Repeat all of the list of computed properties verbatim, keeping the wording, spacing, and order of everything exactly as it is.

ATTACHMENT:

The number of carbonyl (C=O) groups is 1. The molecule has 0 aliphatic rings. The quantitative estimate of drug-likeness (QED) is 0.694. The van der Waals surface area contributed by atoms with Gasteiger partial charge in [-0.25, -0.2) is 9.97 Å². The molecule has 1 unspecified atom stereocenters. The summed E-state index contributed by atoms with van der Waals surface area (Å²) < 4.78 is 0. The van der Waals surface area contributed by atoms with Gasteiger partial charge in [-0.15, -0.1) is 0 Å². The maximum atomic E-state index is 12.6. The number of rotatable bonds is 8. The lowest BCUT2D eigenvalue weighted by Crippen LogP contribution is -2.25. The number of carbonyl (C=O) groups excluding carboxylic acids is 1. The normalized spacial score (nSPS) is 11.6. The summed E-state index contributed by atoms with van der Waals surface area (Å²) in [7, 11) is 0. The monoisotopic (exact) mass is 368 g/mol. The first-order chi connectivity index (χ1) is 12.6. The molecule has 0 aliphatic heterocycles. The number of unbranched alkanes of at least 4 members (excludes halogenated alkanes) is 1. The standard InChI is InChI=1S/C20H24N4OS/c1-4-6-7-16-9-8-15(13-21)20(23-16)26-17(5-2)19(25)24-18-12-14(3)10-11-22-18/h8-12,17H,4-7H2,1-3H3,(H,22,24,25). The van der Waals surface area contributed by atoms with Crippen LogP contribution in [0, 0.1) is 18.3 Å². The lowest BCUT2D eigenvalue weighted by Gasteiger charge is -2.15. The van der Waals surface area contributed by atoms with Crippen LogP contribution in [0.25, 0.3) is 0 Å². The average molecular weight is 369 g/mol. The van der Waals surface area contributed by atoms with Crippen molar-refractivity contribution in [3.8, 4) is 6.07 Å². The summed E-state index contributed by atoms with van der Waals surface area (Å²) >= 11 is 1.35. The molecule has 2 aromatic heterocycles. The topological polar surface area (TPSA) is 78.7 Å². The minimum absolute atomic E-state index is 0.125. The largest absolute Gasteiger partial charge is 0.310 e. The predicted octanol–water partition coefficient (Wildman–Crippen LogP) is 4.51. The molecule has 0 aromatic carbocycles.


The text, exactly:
The number of carbonyl (C=O) groups is 1. The molecule has 0 aliphatic rings. The quantitative estimate of drug-likeness (QED) is 0.694. The van der Waals surface area contributed by atoms with Gasteiger partial charge in [-0.25, -0.2) is 9.97 Å². The molecule has 1 unspecified atom stereocenters. The summed E-state index contributed by atoms with van der Waals surface area (Å²) < 4.78 is 0. The van der Waals surface area contributed by atoms with Gasteiger partial charge in [-0.15, -0.1) is 0 Å². The maximum atomic E-state index is 12.6. The number of rotatable bonds is 8. The lowest BCUT2D eigenvalue weighted by Crippen LogP contribution is -2.25. The number of carbonyl (C=O) groups excluding carboxylic acids is 1. The normalized spacial score (nSPS) is 11.6. The summed E-state index contributed by atoms with van der Waals surface area (Å²) in [7, 11) is 0. The monoisotopic (exact) mass is 368 g/mol. The first-order chi connectivity index (χ1) is 12.6. The molecule has 0 aliphatic heterocycles. The number of unbranched alkanes of at least 4 members (excludes halogenated alkanes) is 1. The standard InChI is InChI=1S/C20H24N4OS/c1-4-6-7-16-9-8-15(13-21)20(23-16)26-17(5-2)19(25)24-18-12-14(3)10-11-22-18/h8-12,17H,4-7H2,1-3H3,(H,22,24,25). The van der Waals surface area contributed by atoms with Crippen LogP contribution in [0, 0.1) is 18.3 Å². The lowest BCUT2D eigenvalue weighted by Gasteiger charge is -2.15. The van der Waals surface area contributed by atoms with Crippen LogP contribution in [0.25, 0.3) is 0 Å². The average molecular weight is 369 g/mol. The van der Waals surface area contributed by atoms with Crippen molar-refractivity contribution in [3.8, 4) is 6.07 Å². The summed E-state index contributed by atoms with van der Waals surface area (Å²) >= 11 is 1.35. The molecule has 2 aromatic heterocycles. The topological polar surface area (TPSA) is 78.7 Å². The minimum absolute atomic E-state index is 0.125. The largest absolute Gasteiger partial charge is 0.310 e. The predicted octanol–water partition coefficient (Wildman–Crippen LogP) is 4.51. The molecule has 0 aromatic carbocycles.